Flexible Work Arrangements

Helping staff to balance personal and professional responsibilities and meet Cornell's sustainability goals...

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Flex Work is an Innovation goal in the Cornell Climate Action Plan (CAP).

Continue to promote and expand Cornell’s flexible work arrangements, which enable employees to vary their starting/departure times and work place, thereby reducing commuting and associated GHG.

Goal: In partnership with faculty from the School of Industrial and Labor Relations (ILR), implement a Remote Work Pilot Program involving staff from two large campus units in order to evaluate and maximize desired outcomes and better inform and support future flexible work initiatives at Cornell.

Flexible work schedules enable Cornell employees to vary their starting and departure times and work place. With large-scale implementation, remote work programs could reduce commuting to and from campus, resulting in reductions in the university’s carbon emissions, and reduce the amount of office space required on campus. The University’s new budget model charges departments/units/colleges for occupied space. Savings on rent and utilities costs could provide an incentive for supervisors to utilize flex work arrangements to reduce the space their unit uses and their lighting and heating bills.

Remote work also has been shown to positively impact employees’ level of engagement by helping them to better balance their work and personal lives. A robust flex work program could help attract new recruits to the university, as flex options increasingly become an expectation for our workforce. Remote work options could also support the university’s goal of recruiting and retaining diverse talent, by allowing employees to live in neighboring communities such as Syracuse, Rochester, Binghamton, but not requiring them to commute to the Ithaca Campus on a daily basis.

Cornell has supported flexible work arrangements since 1998, and flex arrangements are becoming increasingly prevalent on campus. Flex options include flexing standard hours, remote work arrangements, job sharing, partial-year assignments, and more. The Division of Human Resources has a flexible work policy and online resources for employees. Live webinars on “Understanding Flexible Work Arrangements” are available to both employees and supervisors to explain university policies and recommended best practices for requesting and managing flexible work arrangements. In these webinars, employees learn how to draft a proposal for consideration by their supervisor, and supervisors learn how to review these proposals. All participants also learn how to leverage flexible work to help departments and individuals achieve their established goals.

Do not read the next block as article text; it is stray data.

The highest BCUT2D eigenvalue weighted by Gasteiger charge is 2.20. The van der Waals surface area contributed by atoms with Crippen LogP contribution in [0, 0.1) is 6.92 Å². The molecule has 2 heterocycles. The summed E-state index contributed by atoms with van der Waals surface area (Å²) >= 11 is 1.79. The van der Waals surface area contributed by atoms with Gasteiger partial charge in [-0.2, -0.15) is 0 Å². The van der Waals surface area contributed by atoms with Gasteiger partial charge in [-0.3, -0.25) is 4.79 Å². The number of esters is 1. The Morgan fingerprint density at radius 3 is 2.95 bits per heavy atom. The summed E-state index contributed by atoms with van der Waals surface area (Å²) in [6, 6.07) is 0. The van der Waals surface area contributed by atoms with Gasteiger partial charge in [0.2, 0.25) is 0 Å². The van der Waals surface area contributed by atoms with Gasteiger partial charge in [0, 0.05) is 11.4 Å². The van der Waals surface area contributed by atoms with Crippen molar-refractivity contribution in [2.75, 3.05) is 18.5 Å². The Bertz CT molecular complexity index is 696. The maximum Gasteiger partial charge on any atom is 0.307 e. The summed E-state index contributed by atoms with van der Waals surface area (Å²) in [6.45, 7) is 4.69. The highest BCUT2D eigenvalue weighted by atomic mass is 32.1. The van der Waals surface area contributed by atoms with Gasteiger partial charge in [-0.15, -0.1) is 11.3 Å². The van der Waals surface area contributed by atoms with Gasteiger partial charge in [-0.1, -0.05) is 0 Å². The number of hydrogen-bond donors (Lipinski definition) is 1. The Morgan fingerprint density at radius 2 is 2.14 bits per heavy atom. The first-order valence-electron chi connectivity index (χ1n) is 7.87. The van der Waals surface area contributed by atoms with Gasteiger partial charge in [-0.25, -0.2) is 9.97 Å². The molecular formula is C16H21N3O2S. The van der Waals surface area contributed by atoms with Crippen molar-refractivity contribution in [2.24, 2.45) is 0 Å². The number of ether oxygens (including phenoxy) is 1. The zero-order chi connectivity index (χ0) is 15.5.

As remote work programs have expanded to work places across the country, academic interest in the topic has also grown. Over the past decade, numerous studies have been conducted to understand how remote work impacts employees, teams, and organizations, as well as to identify the best practices that organizations can utilize to maximize the success of their remote work programs. Bradford S. Bell, Associate Professor in the ILR School, has been engaged in several projects designed to better understand the consequences of remote work.

The Remote Work Pilot Program & Research Study, launched in October 2013, will carefully assess potential benefits to both employees and the university resulting from remote work arrangements. The pilot study is being conducted by Dr. Brad Bell, in partnership with Michelle Artibee, Cornell’s Program Manager for Career/Life, and Dr. Linda Croll Howell, Cornell’s Director of Inclusion and Diversity Metrics. The pilot involves roughly 60 employees from two units on campus, and includes employee and manager training, formal tracking of remote work arrangements, a variety of online resources, and multiple participant surveys conducted throughout the two-year program.

Between October 2013 and March 2015, Cornell has saved about 149,511 Miles, or approximately 51.67 Metric Tons of COe, from not having those employees commute in to Cornell. This was calculated based on the round-trip number of miles each person lives from campus -- by the number of days they each work remotely -- and only included people who indicated they commute via single passenger cars.

The pilot program will closely examine how employees transition to working outside the office, and results will be used to identify strategies for further enhancing the remote work program at Cornell. Lessons learned from the pilot project will be used to create tools and other support systems which ensure that future remote work initiatives at Cornell maximize potential benefits.

Next Steps

  • Implement the Remote Work Pilot Program & Research Study with roughly 60 employees participating in remote work arrangements. Complete the supporting website, initial training, and initial surveys.
  • Continue collecting data on all planned metrics, including engagement, commitment/satisfaction, impacts on sustainability, supervisory feedback on managing remote workers, and work performance.
  • Document outcomes in terms of multiple parameters, including: space reduction (office sharing), reduced vehicle miles traveled, reduced greenhouse gas emissions, reduced energy costs for office space, reduced traffic on local roads, reduced stress on families, enhanced wellness, dollar savings to employees and/or departments, increased organizational commitment, appeal to diverse population, etc.


Apply lessons learned from the pilot program to develop recommendations and best practices that support future remote work initiatives and maximize benefits for employees and Cornell.

For more information visit Human Resource's Flex Work website.